Activision Blizzard faces legal problems over alleged monopolistic tactics

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Gaming giant Activision Blizzard finds itself entangled in a legal battle as it is hit with a lawsuit alleging anti-competitive practices, particularly concerning its flagship franchise “Call of Duty.”

As reported by The Economic Times, professional gamers Hector Rodriguez and Seth Abner have taken legal action against Activision, claiming that the company is unlawfully monopolizing the lucrative market for Call of Duty leagues and tournaments. 

Filed in Los Angeles federal court, the antitrust lawsuit highlights Activision’s alleged restrictive tactics, which, according to the plaintiffs, hinder competition and stifle opportunities for other organizers in the gaming community. 

Call of Duty, a cornerstone of the gaming industry since its inception in 2003, has been a major revenue driver for Activision, contributing significantly to its annual earnings. However, the lawsuit contends that Activision’s dominance has led to unfair practices that undermine the competitive landscape of the game.

Activision has responded to the allegations, asserting its intention to vigorously defend against what it describes as baseless claims. The company disproves the accusations and highlights its refusal to comply with the plaintiffs’ pre-lawsuit financial demands. Notably, Microsoft’s acquisition of Activision last year for $69 billion adds another layer of complexity to the situation, with the deal currently under scrutiny by the U.S. Federal Trade Commission.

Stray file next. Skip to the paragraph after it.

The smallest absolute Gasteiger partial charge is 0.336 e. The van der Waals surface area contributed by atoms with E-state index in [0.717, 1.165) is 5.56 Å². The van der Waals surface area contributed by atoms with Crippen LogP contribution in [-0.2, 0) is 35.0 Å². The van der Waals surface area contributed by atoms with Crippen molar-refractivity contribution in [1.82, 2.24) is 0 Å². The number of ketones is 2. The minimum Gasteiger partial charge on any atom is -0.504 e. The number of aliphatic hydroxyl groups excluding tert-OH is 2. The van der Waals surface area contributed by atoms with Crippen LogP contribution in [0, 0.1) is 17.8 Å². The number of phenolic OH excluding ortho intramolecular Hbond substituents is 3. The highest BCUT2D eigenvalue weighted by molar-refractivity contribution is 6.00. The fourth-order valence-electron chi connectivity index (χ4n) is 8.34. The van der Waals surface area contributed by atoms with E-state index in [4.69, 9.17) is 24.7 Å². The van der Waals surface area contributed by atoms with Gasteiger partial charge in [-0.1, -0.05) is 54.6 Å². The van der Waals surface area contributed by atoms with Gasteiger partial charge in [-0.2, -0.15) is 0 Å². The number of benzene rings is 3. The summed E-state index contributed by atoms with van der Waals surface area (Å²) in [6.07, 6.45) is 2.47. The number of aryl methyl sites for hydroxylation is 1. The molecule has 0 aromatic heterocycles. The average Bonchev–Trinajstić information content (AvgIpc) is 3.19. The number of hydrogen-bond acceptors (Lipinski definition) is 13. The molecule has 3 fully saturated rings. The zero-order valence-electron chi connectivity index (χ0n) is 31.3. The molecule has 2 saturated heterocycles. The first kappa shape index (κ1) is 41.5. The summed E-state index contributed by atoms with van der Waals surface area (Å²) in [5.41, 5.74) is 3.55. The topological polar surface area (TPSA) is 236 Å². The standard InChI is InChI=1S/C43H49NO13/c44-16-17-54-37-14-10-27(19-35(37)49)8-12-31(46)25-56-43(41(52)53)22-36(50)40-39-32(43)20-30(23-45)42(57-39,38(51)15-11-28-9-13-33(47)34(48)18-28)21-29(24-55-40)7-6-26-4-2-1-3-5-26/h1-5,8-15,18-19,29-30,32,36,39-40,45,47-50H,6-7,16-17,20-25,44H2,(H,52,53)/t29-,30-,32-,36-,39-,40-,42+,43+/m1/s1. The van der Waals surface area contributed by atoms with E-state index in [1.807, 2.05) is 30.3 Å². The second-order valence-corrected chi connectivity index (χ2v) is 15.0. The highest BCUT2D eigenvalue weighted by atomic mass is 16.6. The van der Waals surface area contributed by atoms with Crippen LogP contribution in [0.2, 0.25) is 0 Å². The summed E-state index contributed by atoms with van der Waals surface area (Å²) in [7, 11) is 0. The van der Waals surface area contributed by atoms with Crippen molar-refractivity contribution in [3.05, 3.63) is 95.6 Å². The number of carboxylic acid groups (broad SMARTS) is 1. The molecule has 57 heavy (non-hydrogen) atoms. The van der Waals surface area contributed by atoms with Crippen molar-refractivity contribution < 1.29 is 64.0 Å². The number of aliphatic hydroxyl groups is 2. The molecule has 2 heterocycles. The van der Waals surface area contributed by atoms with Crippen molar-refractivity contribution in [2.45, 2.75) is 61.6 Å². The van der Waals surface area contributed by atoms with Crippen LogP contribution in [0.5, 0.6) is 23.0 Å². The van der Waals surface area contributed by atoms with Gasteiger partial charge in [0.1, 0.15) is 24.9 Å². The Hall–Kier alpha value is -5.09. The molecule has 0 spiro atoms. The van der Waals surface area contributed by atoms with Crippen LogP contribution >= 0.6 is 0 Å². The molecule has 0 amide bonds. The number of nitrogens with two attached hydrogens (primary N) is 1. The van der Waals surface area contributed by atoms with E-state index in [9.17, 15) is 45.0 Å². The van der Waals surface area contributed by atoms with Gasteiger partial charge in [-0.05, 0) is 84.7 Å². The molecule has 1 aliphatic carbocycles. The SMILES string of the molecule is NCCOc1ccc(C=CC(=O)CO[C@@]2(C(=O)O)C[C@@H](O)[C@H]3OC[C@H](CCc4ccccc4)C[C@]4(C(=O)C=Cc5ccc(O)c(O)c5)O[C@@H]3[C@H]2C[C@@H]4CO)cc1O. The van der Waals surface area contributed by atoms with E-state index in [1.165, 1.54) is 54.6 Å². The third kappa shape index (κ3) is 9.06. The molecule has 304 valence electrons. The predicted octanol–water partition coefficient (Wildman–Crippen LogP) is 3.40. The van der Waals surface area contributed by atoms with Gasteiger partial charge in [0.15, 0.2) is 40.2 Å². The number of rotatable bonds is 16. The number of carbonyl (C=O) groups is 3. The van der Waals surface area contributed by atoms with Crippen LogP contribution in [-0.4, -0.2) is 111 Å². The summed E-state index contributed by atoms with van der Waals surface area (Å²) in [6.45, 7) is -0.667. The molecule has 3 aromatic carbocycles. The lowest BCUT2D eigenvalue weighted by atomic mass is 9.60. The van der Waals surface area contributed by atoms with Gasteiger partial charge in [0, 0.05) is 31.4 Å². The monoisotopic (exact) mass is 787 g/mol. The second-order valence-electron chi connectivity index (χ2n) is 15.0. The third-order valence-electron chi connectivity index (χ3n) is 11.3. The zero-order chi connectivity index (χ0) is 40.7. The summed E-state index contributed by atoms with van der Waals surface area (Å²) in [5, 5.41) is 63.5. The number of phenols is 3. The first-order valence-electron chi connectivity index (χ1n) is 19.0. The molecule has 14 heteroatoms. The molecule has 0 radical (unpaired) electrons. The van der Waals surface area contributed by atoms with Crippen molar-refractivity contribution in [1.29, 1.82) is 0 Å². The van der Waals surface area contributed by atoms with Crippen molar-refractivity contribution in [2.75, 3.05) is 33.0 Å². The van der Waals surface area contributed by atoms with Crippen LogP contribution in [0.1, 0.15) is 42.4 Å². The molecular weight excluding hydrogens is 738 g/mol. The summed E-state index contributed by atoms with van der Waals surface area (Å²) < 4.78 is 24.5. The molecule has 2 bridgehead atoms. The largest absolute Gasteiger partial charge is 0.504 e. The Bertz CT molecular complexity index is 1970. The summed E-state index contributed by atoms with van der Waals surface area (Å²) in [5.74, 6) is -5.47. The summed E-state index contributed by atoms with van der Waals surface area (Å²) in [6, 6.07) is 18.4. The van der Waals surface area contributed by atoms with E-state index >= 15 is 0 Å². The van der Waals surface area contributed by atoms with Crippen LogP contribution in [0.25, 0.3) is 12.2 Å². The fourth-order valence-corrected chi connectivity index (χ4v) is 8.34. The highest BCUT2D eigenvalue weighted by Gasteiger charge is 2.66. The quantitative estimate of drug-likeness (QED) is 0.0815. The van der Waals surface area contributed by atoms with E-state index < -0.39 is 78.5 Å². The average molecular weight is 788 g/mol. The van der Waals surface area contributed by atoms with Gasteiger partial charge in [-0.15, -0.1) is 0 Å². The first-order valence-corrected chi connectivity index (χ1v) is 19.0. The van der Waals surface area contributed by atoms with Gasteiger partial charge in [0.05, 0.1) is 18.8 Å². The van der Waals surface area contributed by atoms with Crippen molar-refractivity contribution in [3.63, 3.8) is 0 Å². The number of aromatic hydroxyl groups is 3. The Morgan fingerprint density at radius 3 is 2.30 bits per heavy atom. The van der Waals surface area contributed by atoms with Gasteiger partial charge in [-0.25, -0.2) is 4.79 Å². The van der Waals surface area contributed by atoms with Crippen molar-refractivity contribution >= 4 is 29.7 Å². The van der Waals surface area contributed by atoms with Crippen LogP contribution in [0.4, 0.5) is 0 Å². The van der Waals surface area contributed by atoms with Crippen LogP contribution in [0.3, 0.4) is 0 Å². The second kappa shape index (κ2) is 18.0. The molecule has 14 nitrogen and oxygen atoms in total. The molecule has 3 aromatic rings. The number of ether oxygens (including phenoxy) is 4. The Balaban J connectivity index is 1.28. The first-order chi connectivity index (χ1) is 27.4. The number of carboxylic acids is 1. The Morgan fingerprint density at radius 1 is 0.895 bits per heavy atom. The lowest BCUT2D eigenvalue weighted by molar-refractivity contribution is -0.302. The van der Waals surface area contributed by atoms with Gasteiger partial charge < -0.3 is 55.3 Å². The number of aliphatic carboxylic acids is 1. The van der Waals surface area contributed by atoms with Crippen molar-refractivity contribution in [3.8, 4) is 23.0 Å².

The lawsuit also references Activision’s acquisition of Major League Gaming in 2016, which the accuser argues consolidated the company’s control over Call of Duty competitions. According to the lawsuit, Activision’s subsequent actions, including the implementation of stringent contractual terms, have significantly marginalized competing teams and players in the professional Call of Duty market. This legal action follows Activision’s previous settlement with the U.S. Justice Department regarding allegations of wage suppression in professional esports leagues. While Activision agreed to refrain from imposing salary caps, it did not admit any wrongdoing in the matter.

The case raises important questions about competition within the gaming industry and the extent to which major companies like Activision Blizzard may wield influence over the esports landscape. The lawsuit, titled Hector Rodriguez, Seth Abner and HECZ LLC v. Activision Blizzard Inc, is currently before the U.S. District Court, Central District of California.